Putin drew a line under the Karabakh conflict | Latest news The Moscow Post
11 April 2021

Putin drew a line under the Karabakh conflict

The Russian President drew a line under the second Karabakh war, marking the final position of our country and cooling the hotheads on the perimeter of the former USSR.

According to the correspondent of The Moscow Post, Russian President Vladimir Putin gave the first detailed interview about the Nagorno-Karabakh conflict and its outcome. In it, he told about how he tried to reconcile the warring parties, the unknown nuances of the negotiations and his attitude to the participation of the Turkish side.

The Head of state presented Russia's position last, after our peacekeepers took their positions in Karabakh, and there was no threat to security there. Putin's words were addressed both to the conflicting neighbours (first of all, their peoples), and were intended to cool down the Moldovan and Ukrainian nationalists who raised their heads in connection with the tragic events in Artsakh.

First of all, Russia clearly outlined its peacemaking position on Karabakh: the main thing, according to Putin, was not to appease and save someone politically, but to stop the bloodshed. And such offers were received by both sides much earlier than on November 10.

In particular, the plan for stopping the fire, peaceful settlement and transfer of part of the territories of Artsakh to Azerbaijan was proposed in October. It would help to avoid further bloodshed. However, Armenian Prime Minister Nikol Pashinyan flatly refused to lay down his arms and wanted to continue the fight. Therefore, "all the talk about some kind of betrayal of Armenian interests by them is absolutely groundless," Vladimir Putin said.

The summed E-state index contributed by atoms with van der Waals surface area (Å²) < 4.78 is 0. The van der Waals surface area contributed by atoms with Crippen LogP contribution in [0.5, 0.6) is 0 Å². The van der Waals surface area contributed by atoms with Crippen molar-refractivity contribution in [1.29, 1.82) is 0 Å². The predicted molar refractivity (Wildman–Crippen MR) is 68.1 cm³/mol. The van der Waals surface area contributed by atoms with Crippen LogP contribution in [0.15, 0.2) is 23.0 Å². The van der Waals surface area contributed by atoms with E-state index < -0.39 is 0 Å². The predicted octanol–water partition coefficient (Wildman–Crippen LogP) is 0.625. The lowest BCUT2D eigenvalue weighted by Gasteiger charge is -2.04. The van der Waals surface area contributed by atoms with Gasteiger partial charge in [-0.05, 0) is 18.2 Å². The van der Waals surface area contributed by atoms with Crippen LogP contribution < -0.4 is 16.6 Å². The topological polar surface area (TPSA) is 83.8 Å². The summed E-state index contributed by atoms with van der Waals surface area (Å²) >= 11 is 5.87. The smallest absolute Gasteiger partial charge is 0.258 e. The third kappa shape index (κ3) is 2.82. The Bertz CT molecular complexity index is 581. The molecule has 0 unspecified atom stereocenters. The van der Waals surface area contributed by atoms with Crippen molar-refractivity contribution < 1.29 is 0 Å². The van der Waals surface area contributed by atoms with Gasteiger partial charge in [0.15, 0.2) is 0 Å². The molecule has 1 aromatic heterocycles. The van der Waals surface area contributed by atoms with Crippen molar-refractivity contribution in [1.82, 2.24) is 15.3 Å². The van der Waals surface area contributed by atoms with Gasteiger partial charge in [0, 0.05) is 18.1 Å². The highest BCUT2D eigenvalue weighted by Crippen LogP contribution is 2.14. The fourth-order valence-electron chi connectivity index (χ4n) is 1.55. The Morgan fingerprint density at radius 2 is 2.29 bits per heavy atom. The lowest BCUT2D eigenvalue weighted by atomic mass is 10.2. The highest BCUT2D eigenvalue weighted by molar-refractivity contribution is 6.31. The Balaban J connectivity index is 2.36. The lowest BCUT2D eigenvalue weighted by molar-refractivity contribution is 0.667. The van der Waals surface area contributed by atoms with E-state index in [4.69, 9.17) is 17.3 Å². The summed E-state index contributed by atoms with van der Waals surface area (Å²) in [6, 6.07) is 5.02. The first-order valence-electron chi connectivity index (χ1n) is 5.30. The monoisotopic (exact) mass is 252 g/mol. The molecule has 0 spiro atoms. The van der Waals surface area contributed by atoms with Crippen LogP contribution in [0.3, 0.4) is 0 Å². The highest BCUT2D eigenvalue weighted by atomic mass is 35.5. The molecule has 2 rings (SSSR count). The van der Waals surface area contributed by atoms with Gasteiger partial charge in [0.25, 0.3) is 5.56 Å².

We don't hand over Pashinyan?

Thus, Vladimir Putin supported Pashinyan and Armenia as an ally, and once again indicated that there is no split between our countries, which is written about in the Western press. And not only Western, the narrative "Russia threw an ally" is being promoted at full speed on the territory of the former USSR. In particular, in Ukraine, Georgia and Moldova.

Taking this into account, Putin once again explained in detail why our country did not (and could not legally) take part in military operations within the CSTO. The fact is that even Armenia itself did not recognize the independence of the Nagorno-Karabakh Republic. Therefore, Russia proceeded from the same positions as the rest of the world: the territory of the NKR is the internationally recognized territory of Azerbaijan.

But the CSTO's defense mechanism only works in the event of an attack on the territory of one of its members, which did not happen in this case. At the same time, Russia did not refuse to support Armenia through all other available channels. This includes military-technical cooperation between the two countries. After all, it is known that Russia supplied Armenia with weapons in the past, and had obligations in terms of their maintenance and training of Armenian personnel.

These and other obligations within the framework of allied relations between the two countries, including bilateral military consultations, were fully fulfilled by our country. In addition, earlier Putin spoke about the status of Nagorno-Karabakh - the most sensitive issue for Armenia. According to the Russian President, the status of Karabakh will be determined in the future (that is, now it is clearly not the best time for this). His words are quoted by TASS.

Why did Putin so clearly indicate support for Pashinyan and did not drop the topic of status, which is what Aliyev wants? The answer is simple: the consistency of Russia's position on the unacceptability of any revolutionary, unconstitutional actions. Armenia's agreement on Artsakh was a forced consequence of a heavy military defeat. But today, nationalists accuse Pashinyan of betraying Armenian interests and put pressure on him across the street.